Motto: A Mari Usque Ad Mare (Latin)"From Sea to Sea"
Anthem: "O Canada"Royal anthem: "God Save the Queen"
Ottawa45°24′N 75°40′W / 45.4°N 75.667°W / 45.4; -75.667
English and French
Recognised regional languages
Inuktitut, Inuinnaqtun, Cree, Dne Sųłin, Gwich'in, Inuvialuktun, Slavey and Tłįchǫ Yati
80.0% White/European (English, French, Scottish, Irish, German, others)4.0% South Asian3.9% Chinese3.8% Aboriginal3.3% Other Asian2.5% Black2.5% Others
Federal parliamentary democracy and constitutional monarchy
HM Queen Elizabeth II
House of Commons
British North America Acts
July 1, 1867
Statute of Westminster
December 11, 1931
April 17, 1982
9,984,670 km2 (2nd)3,854,085 sq mi
8.92 (891,163 km/344,080 mi)
33,574,000  (36th)
3.2/km2 (219th)8.3/sq mi
$1.269 trillion (13th)
$1.436 trillion (9th)
▲ 0.967 (high) (3rd)
Dollar ($) (CAD)
(UTC−3.5 to −8)
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dd-mm-yyyy, mm-dd-yyyy, and yyyy-mm-dd (CE)
Drives on the
Canada (IPA: /ˈknədə/) is a country occupying most of northern North America, extending from the Atlantic Ocean in the east to the Pacific Ocean in the west and northward into the Arctic Ocean. It is the world's second largest country by total area, and shares land borders with the United States to the south and northwest.
The land occupied by Canada was inhabited for millennia by various groups of aboriginal people. Beginning in the late 15th century, British and French expeditions explored, and later settled along, the Atlantic coast. France ceded nearly all of its colonies in North America in 1763 after the Seven Years' War. In 1867, with the union of three British North American colonies through Confederation, Canada was formed as a federal dominion of four provinces. This began an accretion of additional provinces and territories and a process of increasing autonomy from the United Kingdom, highlighted by the Statute of Westminster in 1931, and culminating in the Canada Act in 1982 which severed the vestiges of legal dependence on the British parliament.
A federation comprising ten provinces and three territories, Canada is a parliamentary democracy and a constitutional monarchy, with Queen Elizabeth II as its head of state. It is a bilingual and multicultural country, with both English and French as official languages both at the federal level and in the province of New Brunswick. Technologically advanced and industrialized, Canada maintains a diversified economy that is heavily reliant upon its abundant natural resources and upon trade—particularly with the United States, with which Canada has had a long and complex relationship. It is a member of the G8, NATO, the Commonwealth of Nations, the Francophonie, and the United Nations.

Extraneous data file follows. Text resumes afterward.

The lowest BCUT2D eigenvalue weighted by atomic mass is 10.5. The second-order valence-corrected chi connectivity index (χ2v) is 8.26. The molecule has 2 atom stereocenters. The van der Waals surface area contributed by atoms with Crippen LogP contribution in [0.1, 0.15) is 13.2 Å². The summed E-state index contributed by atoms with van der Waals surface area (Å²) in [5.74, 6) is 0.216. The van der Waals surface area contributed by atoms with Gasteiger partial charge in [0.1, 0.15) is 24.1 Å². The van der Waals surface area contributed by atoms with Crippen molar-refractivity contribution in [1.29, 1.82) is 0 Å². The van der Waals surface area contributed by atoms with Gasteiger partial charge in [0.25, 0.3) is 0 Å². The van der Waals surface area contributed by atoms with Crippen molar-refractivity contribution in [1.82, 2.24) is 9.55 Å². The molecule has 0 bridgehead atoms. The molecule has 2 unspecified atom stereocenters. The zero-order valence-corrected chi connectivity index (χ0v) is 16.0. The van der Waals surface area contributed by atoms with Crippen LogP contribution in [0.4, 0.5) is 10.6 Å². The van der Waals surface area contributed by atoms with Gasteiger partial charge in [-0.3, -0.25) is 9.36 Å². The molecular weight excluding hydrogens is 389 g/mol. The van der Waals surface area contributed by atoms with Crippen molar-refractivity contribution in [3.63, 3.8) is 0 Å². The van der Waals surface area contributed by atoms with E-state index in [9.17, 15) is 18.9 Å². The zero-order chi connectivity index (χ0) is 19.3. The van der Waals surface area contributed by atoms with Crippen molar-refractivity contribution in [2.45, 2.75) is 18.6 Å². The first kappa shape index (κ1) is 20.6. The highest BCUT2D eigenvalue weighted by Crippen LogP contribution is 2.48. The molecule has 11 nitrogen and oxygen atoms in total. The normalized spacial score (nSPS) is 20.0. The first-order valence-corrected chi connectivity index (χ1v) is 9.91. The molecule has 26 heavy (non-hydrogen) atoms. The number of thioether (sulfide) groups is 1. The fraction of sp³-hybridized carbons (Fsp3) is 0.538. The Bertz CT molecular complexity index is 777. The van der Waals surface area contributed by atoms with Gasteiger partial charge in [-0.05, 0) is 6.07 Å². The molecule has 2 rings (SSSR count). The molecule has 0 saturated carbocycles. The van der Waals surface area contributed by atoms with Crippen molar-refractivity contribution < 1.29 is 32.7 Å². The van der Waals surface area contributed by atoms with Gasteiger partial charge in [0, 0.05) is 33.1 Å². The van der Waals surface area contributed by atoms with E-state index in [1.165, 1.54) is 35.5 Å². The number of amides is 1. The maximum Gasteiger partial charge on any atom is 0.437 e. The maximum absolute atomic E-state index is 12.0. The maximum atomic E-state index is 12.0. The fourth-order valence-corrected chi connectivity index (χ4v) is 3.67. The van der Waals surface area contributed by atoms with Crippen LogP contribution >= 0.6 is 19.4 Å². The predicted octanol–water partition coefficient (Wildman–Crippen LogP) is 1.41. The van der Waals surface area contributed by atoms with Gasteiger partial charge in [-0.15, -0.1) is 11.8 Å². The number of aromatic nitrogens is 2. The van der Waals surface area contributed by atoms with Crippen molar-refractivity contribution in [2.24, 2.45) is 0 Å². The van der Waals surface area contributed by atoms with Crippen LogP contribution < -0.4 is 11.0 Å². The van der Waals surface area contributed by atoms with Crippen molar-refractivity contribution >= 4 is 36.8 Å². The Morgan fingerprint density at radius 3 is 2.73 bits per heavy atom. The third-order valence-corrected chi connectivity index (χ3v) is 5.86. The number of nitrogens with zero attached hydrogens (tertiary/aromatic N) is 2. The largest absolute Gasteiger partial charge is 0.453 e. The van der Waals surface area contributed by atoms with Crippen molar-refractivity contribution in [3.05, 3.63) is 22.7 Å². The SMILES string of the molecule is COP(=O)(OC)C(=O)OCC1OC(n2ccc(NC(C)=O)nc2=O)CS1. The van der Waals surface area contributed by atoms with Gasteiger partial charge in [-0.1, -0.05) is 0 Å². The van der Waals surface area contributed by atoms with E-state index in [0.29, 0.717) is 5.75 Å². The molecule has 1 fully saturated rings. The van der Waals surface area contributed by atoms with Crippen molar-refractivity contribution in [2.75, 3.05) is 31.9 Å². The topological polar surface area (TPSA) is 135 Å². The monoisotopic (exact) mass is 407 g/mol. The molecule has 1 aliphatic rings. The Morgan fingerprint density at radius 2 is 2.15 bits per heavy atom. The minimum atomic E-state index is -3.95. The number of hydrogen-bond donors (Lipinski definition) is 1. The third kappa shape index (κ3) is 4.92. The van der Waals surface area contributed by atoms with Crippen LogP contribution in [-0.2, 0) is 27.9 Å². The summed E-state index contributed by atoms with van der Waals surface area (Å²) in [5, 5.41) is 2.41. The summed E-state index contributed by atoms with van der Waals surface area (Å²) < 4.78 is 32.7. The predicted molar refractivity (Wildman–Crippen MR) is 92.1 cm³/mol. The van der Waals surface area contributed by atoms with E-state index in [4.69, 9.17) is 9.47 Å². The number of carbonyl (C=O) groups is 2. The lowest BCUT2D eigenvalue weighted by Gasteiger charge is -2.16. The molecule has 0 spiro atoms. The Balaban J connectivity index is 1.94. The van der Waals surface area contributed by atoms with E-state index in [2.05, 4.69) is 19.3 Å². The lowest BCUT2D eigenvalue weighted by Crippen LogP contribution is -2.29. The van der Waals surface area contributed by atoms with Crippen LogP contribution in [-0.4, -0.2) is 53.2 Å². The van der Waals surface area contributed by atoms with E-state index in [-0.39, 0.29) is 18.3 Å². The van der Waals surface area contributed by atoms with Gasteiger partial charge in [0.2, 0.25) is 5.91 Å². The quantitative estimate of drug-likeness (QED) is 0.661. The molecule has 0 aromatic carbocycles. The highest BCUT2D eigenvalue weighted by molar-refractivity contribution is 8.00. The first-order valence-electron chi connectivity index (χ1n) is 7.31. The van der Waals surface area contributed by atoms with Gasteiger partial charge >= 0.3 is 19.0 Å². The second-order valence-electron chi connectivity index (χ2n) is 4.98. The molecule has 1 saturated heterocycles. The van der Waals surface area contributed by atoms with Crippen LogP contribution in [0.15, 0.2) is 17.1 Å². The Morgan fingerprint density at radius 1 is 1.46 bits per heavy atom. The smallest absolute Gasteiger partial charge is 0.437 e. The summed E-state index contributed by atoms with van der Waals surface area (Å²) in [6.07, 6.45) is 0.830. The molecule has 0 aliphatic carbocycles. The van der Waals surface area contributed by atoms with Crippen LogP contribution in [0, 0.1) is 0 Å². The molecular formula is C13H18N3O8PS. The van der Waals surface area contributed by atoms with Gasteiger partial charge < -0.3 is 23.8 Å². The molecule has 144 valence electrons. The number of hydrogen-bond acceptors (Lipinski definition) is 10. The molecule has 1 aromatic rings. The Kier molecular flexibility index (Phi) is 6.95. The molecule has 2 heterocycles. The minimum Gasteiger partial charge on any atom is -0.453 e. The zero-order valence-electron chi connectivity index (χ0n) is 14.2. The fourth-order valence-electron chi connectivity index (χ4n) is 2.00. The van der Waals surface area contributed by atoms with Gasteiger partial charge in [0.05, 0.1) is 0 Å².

Main article: Name of Canada
The name Canada comes from a St. Lawrence Iroquoian word, kanata, meaning "village" or "settlement". In 1535, indigenous inhabitants of the present-day Quebec City region used the word to direct French explorer Jacques Cartier towards the village of Stadacona. Cartier later used the word Canada to refer not only to that particular village, but also the entire area subject to Donnacona (the chief at Stadacona); by 1545, European books and maps had begun referring to this region as Canada.
From the early 17th century onwards, that part of New France that lay along the Saint Lawrence River and the northern shores of the Great Lakes was named Canada, an area that was later split into two British colonies, Upper Canada and Lower Canada, until their re-unification as the Province of Canada in 1841. Upon Confederation in 1867, the name Canada was adopted as the legal name for the new country, and Dominion was conferred as the country's title; combined, the term Dominion of Canada was in common usage until the 1950s. Thereafter, as Canada asserted its political autonomy from Britain, the federal government increasingly used simply Canada on state documents and treaties, a change that was reflected in the renaming of the national holiday from Dominion Day to Canada Day in 1982.
Main articles: History of Canada, Timeline of Canadian history, and Territorial evolution of Canada
The fur trade was Canada's most important industry until the 19th century
First Nation and Inuit traditions maintain that indigenous people have resided on their lands since the beginning of time, while archaeological studies support a human presence in the northern Yukon from 26,500 years ago, and in southern Ontario from 9,500 years ago. Europeans first arrived when the Vikings settled briefly at L'Anse aux Meadows around AD 1000; following the failure of that colony, there was no further attempt at North American exploration until 1497, when John Cabot explored Canada's Atlantic coast for England, followed by Jacques Cartier in 1534 for France.
French explorer Samuel de Champlain arrived in 1603 and established the first permanent European settlements at Port Royal in 1605 and Quebec City in 1608. These would become respectively the capitals of Acadia and Canada. Among French colonists of New France, Canadiens extensively settled the Saint Lawrence River valley, Acadians settled the present-day Maritimes, while French fur traders and Catholic missionaries explored the Great Lakes, Hudson Bay and the Mississippi watershed to Louisiana. The French and Iroquois Wars broke out over control of the fur trade.
The English established fishing outposts in Newfoundland around 1610 and colonized the Thirteen Colonies to the south. A series of four Intercolonial Wars erupted between 1689 and 1763. Mainland Nova Scotia came under British rule with the Treaty of Utrecht (1713); the Treaty of Paris (1763) ceded Canada and most of New France to Britain following the Seven Years' War.